We wanted to shine a light on how ordinary these people can appear to the outside world. The notion of your private self and your public self interests me. How you can be one person in company and another person on your own. These were all things we could delve into with this story and this character. Which was great!

| o | - Rehearsals with Kevin

What was it like handling the actors? Are you a hands on director or did you allow them to do their own thing? Did anyone rebuke your pointers or notes?

I rehearsed a lot with Kevin, the lead actor who plays Raymond Featherstone. We discussed the character a lot and then we rehearsed for a week before the shoot. I suppose I was quite hands on but it’s important to get everything across in a clear way. And it’s to help the actor understand the character. Not on a conceptual level but to feel them deep inside themselves. That sounds corny but I think it’s critical to the process.

You merely penetrate the surface when you’re writing but then the actors come in and together you go deeper in to the character. It’s wonderful when that door begins to open, I find no greater pleasure than trying to unlock it. Anyone can get across objectives in a scene but the difficulty is in finding the character and it’s only when that begins to happen that you feel you’re making progress. We made a few notes here and there but you don’t want to overdo it. You need to retain a looseness and then tighten it on the day. Otherwise it can become stale by the time the big camera comes along. That’s my experience of it anyway!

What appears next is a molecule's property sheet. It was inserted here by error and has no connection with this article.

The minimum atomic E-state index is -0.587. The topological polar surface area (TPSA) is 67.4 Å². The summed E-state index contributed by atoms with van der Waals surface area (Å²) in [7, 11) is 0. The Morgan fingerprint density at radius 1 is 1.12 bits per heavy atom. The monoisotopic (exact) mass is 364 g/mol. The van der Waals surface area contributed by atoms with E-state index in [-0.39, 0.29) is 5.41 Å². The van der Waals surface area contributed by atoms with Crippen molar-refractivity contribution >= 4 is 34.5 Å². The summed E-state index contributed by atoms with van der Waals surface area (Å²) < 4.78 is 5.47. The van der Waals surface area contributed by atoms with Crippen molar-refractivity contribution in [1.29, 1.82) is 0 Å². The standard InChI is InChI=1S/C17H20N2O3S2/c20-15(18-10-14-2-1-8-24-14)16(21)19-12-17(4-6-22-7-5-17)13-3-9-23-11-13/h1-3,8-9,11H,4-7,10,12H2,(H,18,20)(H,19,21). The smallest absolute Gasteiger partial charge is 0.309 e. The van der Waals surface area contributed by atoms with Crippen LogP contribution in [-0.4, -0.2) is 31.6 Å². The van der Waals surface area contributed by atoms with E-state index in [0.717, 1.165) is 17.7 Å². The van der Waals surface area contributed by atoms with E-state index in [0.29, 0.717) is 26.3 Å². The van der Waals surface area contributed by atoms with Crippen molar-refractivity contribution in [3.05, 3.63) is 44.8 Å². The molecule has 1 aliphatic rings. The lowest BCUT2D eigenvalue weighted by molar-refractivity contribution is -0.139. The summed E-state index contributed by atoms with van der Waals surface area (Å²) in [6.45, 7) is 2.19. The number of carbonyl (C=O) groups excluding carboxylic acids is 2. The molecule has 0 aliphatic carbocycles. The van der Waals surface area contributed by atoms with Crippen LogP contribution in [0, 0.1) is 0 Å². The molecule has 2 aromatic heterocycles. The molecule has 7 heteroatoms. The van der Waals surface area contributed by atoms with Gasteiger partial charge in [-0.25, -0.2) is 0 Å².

Is there a part of the process that you enjoyed the most and where do you feel most challenged?

I think directing may be the most rewarding aspect of the job, because up to that point the story has lived primarily in the producer and writer’s head. But then, through the process of directing, you begin to unravel this little world, piece-by-piece, and place it out on front of you with the help of all these really talented people and it can be magical at times. You feel blessed.

I also find working with actors a very fulfilling part of the process. And even now that editing has started I’m amazed at some of the choices the actors have made. In a great way. The truth is I wish I’d had the confidence and ability to become an actor. But I don’t. So that’s why I direct!

I feel most challenged in the edit. There’s always so much to choose from in the different takes (even when there feels like there’s none) and even though at the storyboard stage I have a clear tone in my head it always begins to morph in the edit. Initially this doesn’t seem like a good thing though.